Who can honestly say you’re not even a little bit curious about what makes some of your favourite actors tick? Come on, not even a little bit? Well I am. That’s one of the reasons why I’ve always enjoyed the one-hour talk show, Inside The Actors’ Studio.
Hosted by James Lipton (writer, composer, actor and dean emeritus of the Actors’ Studio Drama School at Pace University in New York), it’s actually a seminar for students that’s also filmed for broadcast. The format is very simple. Lipton and his guest having a leisurely conversation in front of a live audience. What I love most about it is, Lipton doesn’t ask the usual questions. And the actors or directors he’s talking with, really open up.
So when I read today’s WordPress Daily Prompt, I simply had to play along and turn the spotlight on myself: “On the interview show Inside the Actors’ Studio, host James Lipton asks each of his guests the same last question. What are your responses?”
Even as a child, I wasn’t crazy about my birthday. Unlike most kids, I was never wild with anticipation as THE day got closer and closer. Not even the prospect of gifts particularly excited me. Or parties. Or cake and ice cream. I have no clue why. Ridiculous, I know.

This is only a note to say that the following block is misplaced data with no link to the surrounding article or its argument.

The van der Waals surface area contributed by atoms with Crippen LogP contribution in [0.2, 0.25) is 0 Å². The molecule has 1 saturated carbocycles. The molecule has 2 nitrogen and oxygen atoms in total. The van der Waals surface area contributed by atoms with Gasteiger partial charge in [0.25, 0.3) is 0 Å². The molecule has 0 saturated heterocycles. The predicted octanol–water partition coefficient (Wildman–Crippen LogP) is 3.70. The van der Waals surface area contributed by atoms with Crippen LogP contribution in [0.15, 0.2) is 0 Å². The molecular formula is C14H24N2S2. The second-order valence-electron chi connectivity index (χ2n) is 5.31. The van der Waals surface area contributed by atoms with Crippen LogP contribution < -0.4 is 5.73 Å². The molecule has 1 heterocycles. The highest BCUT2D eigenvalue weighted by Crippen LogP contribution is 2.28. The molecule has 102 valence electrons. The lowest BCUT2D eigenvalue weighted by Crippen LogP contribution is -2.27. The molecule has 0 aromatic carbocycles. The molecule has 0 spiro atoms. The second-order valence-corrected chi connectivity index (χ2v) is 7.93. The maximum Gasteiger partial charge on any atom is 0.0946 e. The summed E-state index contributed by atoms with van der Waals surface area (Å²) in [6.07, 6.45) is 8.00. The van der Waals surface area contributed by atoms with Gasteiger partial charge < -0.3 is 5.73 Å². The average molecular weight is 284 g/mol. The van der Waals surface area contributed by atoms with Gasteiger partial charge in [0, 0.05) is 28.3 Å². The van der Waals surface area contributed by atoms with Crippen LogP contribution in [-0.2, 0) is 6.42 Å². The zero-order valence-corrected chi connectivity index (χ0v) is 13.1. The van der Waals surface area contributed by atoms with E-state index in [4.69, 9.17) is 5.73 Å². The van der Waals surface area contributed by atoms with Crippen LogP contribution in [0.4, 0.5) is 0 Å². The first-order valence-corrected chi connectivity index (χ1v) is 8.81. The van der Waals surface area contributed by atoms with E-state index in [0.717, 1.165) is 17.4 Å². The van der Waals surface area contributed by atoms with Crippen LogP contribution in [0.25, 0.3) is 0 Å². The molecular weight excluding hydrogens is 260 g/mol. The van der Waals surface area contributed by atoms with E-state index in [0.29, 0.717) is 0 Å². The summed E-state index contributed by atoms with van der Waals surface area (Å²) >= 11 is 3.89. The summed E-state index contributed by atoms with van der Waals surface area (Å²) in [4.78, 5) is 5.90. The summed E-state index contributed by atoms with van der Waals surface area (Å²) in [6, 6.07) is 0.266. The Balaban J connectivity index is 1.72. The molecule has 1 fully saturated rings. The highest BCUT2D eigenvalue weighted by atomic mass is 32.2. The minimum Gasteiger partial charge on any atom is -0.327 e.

Maybe even at three years old I wasn’t crazy about the idea of time marching on. Who knows. Bet a therapist would have a field day with this one. All I know is, nothing’s changed.
Unlike my mother, who celebrated each and every birthday she had. Yes, she celebrated each and every year she was blessed with ‘living’. Not that she liked getting old. Staring her mortality square in the eye. She just didn’t dwell on it. What I’m about to say may sound like a fragrance commercial or a Hallmark card, but I’m saying it anyway. Because, in my mother’s case, it’s absolutely true (as anyone who knew her can confirm). It defined her and all she stood for:
She defied it. When she looked in the mirror she saw a woman much younger than she really was. She saw a woman with the spirit of a forty year old. And the energy. And the enthusiasm. A woman filled with the joyful anticipation of what each new day could bring. Would bring. Because she willed it so. She’d tell you how old she was, before you asked. To her it was an accomplishment to be proud of.
Vain as she was (and I don’t mean this in a bad way), she NEVER shied away from saying “I’m 75”. Or 80, or 84. I think she